This outdated post has been updated with a more current and more detailed post about shutters…
Thinking of sprucing up the exterior of your home with some shutters?
(get ready… here comes a 2 minute rant!!)
Please, please, please read these shutter do’s and don’ts before you start! Hopefully then you can avoid the same mistakes so commonly found with shutters in the Midwest!!
I’ve traveled across the USA, coast-to-coast, East-to-West and North-to-South… Pretty much every other place ‘gets’ how to size and mount exterior shutters.
EXCEPT for the Midwest… I’m convinced it is especially bad in WISCONSIN! (I can pick on Wisconsin, that’s where I’m from!)
Last week I was giving a little ‘client design’ input for someone working on the exterior of their house, I was trying to explain how to measure and mount shutters for it. My friend took note, but then came back a few days later and asked, “but why is it then that all we see around here are shutters mounted the wrong way?”
I don’t know! But once the ‘shutter light’ goes on, and you know how they are supposed to look, the incorrect ones look a bit silly.
Maybe it’s because we’re so far from the ocean, because apparently for some reason the folks in the Midwest forgot what shutters were originally made for and started turning them into more of a ‘window trim’ look than what they were intended for.
Knowing and understanding what shutters were supposed to do, helps to see how they should be mounted. Shutters were created to swing across the window and tightly close, keeping the window glass protected and secure from intruders, storms, cold or sun. For that to happen, when they were swung shut, they’d actually need to fit inside the frame of the window, (not over the top of the trim, but inside it!). That means where they’re mounted when they’re open would have to be over the trim. Check out the detailed pics below to better understand what I mean.
Here is an example of what we typically, and most incorrectly see in the Midwest:
Before you think I’m pointing fingers at you all doing it wrong, while I’m sitting on my high horse being ‘the shutter expert’… haha… I’m not!… I’ve been there! I actually have, in complete ignorance, hung shutters on a property we renovated a few years back, totally wrong! Now that I know how wrong they are, it’s an eyesore to me, and a bit embarrassing! (I plan to remove them this spring when I repaint)
After being educated with seeing shutters properly installed, as well as reading up on shutters a bit, I finally get it. I’d love to pass this info on to you and have you fix yours too! Let’s re-educate the folks in the Midwest on how it’s supposed to look!
One more quick ‘don’t’…
Here is another mistake… to put flat top shutters with arch top windows:
This is actually another property we own. Okay, so this shutter mistake I’m not responsible for, they were like that when we bought it. (bam! See how quickly I blame someone else?) I am glad to say that though they were like this, they are no more! This last year we had it painted and I was thrilled to finally get those inappropriately shaped shutters off! (The brick work and opening is arched, but unfortunately the replacement windows aren’t arched, but that another story!)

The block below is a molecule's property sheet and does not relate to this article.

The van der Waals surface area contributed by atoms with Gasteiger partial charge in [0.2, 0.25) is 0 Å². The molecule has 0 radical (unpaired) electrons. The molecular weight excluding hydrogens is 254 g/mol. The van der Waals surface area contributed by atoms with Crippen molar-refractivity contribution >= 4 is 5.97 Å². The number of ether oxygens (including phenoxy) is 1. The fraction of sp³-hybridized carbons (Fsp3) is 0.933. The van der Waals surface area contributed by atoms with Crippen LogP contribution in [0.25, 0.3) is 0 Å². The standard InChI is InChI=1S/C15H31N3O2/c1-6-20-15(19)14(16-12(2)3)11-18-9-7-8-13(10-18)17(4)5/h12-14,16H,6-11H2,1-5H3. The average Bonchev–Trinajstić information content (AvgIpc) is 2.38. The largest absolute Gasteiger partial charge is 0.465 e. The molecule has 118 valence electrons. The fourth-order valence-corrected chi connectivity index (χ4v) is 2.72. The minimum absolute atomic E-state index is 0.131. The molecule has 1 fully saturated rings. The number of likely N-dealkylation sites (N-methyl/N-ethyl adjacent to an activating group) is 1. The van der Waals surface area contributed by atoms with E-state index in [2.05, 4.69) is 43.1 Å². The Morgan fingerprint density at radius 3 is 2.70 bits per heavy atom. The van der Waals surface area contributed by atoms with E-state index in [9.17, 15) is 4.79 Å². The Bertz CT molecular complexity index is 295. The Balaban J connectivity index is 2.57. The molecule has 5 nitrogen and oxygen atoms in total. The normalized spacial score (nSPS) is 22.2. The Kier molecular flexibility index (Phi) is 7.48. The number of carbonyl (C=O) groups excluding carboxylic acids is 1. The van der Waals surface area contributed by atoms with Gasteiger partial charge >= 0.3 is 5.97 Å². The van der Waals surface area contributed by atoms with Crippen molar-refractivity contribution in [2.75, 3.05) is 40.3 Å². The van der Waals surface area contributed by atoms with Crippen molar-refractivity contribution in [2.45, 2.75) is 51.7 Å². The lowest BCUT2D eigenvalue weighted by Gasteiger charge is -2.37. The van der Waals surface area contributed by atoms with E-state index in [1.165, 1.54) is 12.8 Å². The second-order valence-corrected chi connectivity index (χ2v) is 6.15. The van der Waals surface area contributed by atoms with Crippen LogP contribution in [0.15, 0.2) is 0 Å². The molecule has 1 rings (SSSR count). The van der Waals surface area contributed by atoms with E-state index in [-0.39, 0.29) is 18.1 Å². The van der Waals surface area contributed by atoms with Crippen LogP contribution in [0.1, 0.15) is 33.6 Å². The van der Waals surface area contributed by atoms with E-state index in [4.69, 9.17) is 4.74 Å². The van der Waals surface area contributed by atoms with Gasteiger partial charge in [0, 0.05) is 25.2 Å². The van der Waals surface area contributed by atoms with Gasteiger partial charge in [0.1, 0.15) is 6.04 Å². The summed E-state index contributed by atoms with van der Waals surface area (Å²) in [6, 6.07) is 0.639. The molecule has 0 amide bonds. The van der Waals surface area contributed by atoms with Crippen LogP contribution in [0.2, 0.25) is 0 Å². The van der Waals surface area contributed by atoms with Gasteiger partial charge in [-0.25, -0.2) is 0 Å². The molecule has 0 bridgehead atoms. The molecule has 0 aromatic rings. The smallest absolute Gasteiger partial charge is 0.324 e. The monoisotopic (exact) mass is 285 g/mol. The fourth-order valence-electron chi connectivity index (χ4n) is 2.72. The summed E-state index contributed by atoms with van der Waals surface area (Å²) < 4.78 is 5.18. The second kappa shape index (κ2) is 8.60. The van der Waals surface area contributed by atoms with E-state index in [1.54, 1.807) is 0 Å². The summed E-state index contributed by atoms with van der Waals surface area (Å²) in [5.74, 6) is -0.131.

OK, enough of the ‘shutter don’ts’. Now let’s see how lovely properly sized and hung shutters can look.
Here are several shutter examples from a recent trip to the oldest town in America, St. Augustine, Florida, (what a charming town! I will write a post about our trip there). I always think it’s the best to go back to the classics to understand the right design.
Shutter dogs are the little pieces of hardware that are mounted on the wall of house and rotate to hold the shutter in an open position, or to release the shutter so it can be closed.
You know how in those old movies when someone hears something banging in the upstairs bedroom on a dark stormy night, though fearful of the ominous noise, they still proceed into the shadowy room only to discover it’s just the shutter? Whew! Probably a fairly common occurrence to have the shutter dog rotate just enough to let the shutter swing freely in the wind. (Unfortunately, after they go to fix the shutter, being filled with relief it wasn’t the dreaded madman, don’t they always turn around to find the crazed intruder already in the room?!)
Another scary story is the cost of shutters! Shutters, as in the real ones that are mounted with hinges, shutter dogs, and actually swing closed can be very pricey. But I have a compromise. If you can get the shutters in the proper size for your window, you can ‘fake’ the rest!
Here are some shopping choices for shutter hinges. Then if you mount the shutters, (properly placed next to the window please!) using hidden mounting strips from the back like these, (affiliate shopping link) (instead of screwing through the face of the shutter and popping on those ‘caps’ over the screw heads), you will create a shutter that looks like it is hung on hinges. It will be very believable and a truly lovely accent to the exterior of your home. I plan to do just that this summer and I will post about it when I do, to show you how to ‘fake’ properly hung shutters!
So maybe they won’t be as cheap as the off the shelf standard 12″ wide shutters that mount embarrassingly flat on the side of the window like a wide hunk of extra window trim, but they also don’t have to be the price of solid redwood shutters mounted with real hand wrought iron hinges either. There is a compromise, and it can look pretty darn good!
Here are more carpentry tips and ideas:
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